Difficulties relating to the diagnosis and treatment of mTBI can be in part attributed to disparate clinical presentation and diagnostic criteria (Gómez et al., 1996; Ruff et al., 1996; McCrory et al., 2013; Koerte et al., 2016; Kazl and Torres, 2019; Pozzato et al., 2020). At present an mTBI diagnosis is heavily reliant on physician assessment of patient clinical history. Anticipating the severity and longevity of post-traumatic sequalae remains challenging (Menon et al., 2010). Dynamic common post-concussive symptoms include somatic as well as neuropsychological complaints, including headache, dizziness/difficulty balancing, cognitive deficits, fatigue, lethargy, altered emotional state, and behavioral and personality changes (Tator, 2013; Kazl and Torres, 2019). A physician can diagnose post-concussion syndrome (PCS) after mTBI when symptoms persist 3 or more months based on the International Classification of Diseases, 10th revision (Organization World Health, 1993). The diagnosis of PCS is somewhat controversial, and the most recent version of the Diagnostic and Statistical Manual of Mental Disorders [5th edition; DSM-IV; criteria (American Psychiatric Association, 2013)] dropped PCS. The ICD-10 based diagnosis of PCS is made when 3 of 8 of the following symptoms are present: headache, dizziness, fatigue, irritability, insomnia, concentration difficulty, memory difficulties, or intolerance of stress, emotion, or alcohol. This is important for this study because many previous studies (Khong et al., 2016) have used PCS as an outcome variable, and since each of the individual symptoms may have a separate neurological basis, it is possible that the use of PCS as an outcome variable has obscured some useful neuroradiological associations with individual symptoms. Inaccurate or incomplete reporting of factors such as symptom severity, loss of consciousness, and post-traumatic amnesia may confound meaningful clinical assessment (Menon et al., 2010). To add to the complications, patients over 40 years old have slower recovery from mTBI compared to patients under 40 (Chiang et al., 2016).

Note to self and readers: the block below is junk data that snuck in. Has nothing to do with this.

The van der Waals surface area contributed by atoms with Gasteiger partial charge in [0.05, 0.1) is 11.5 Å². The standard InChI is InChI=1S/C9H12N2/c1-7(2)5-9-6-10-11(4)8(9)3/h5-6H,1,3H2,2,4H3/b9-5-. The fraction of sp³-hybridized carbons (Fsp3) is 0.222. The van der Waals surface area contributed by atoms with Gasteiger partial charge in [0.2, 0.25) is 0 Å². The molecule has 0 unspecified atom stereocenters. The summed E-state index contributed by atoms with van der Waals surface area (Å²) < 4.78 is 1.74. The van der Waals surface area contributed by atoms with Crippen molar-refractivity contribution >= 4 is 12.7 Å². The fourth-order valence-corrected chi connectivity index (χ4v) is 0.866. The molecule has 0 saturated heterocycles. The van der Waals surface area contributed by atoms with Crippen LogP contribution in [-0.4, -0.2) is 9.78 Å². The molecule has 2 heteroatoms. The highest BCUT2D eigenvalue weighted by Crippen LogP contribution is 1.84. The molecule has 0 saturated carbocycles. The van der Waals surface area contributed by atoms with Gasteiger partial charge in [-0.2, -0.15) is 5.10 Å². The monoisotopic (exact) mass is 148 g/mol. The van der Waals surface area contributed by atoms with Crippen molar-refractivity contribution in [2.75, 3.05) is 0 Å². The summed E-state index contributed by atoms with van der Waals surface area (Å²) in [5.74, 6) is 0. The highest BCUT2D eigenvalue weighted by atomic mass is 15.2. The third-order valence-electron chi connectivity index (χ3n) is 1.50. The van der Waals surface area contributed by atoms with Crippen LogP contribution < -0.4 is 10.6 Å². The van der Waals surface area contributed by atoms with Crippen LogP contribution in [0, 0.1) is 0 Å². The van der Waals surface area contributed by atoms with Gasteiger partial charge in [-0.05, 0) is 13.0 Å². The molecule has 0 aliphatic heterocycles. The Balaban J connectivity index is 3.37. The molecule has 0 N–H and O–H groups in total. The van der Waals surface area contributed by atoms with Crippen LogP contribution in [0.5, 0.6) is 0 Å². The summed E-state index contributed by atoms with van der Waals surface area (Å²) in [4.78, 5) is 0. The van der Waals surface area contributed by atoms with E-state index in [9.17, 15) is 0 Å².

There is considerable interest in expanding existing clinical diagnostic techniques with objective and quantitative parameters (Tator, 2013). However, image findings consistent with trauma are seldom detected on conventional magnetic resonance imaging (MRI) modalities, appearing <27% of the time for patients with mTBI (Yuh et al., 2013). Studies using a more advanced quantitative MR imaging technique, Diffusion tensor imaging (DTI), have suggested that trauma may induce subtle microstructural changes to the white matter not visible in CT or conventional MRI in some (Tisserand et al., 2006; Cubon et al., 2011; Lipton et al., 2012; Toth et al., 2013; Hayes et al., 2015; Bahrami et al., 2016), but not all (Ilvesmäki et al., 2014), studies. It appears clear that Diffusion Tensor Imaging (DTI) offers enhanced sensitivity to detect structural white matter changes in a variety of fiber tracts in mTBI patients with a variety of reported outcome and symptom associations (Narayana, 2017; Palacios et al., 2022).

DTI measures variable diffusion of water molecules to quantitatively assess the physical properties of white matter and estimate axonal health (Arfanakis et al., 2002; Hulkower et al., 2013). DTI makes the fundamental assumption that in a healthy neuron, the water diffusion signal along an axon is unconstrained relative to diffusion, and constrained perpendicular to the path of axonal projection. Diffusion data collected in DTI can be expressed in terms of four quantitative variables: fractional anisotropy (FA), mean diffusivity (MD), radial diffusivity (RD), and axial diffusivity (AD) (Arfanakis et al., 2002). FA values are most often used in clinical practice and the focus of research trials for a variety of neurologic conditions and disorders including TBI (Tae et al., 2018). Small FA values (near zero) suggest unconstrained diffusion in all directions, while large FA values (near one) are taken to indicate that diffusion is restricted in all directions except along one axis, although strict interpretation is not without controversy (Figley et al., 2022). While some studies have described elevated FA values in the acute phase and a minority in the chronic phase, the most widely reported finding in mTBI patients is decreased FA values, thought to represent impediment of water diffusivity along axons due to microscopic injury (Lindsey et al., 2021). A large recent 391 subject multicenter and scanner mTBI study found significantly decreased FA values as soon as 2 weeks following mTBI (Palacios et al., 2022). Recent diffusion imaging studies suggest that microstructural white matter changes can be detected in mTBI, and that decreased FA values are common among patients experiencing prolonged post-concussive symptoms (Gonzalez et al., 2021a; Ware et al., 2022). A complicating factor is age, which can also affect FA, where individuals over 40 years old have lower FA than younger individuals (Ilvesmäki et al., 2014).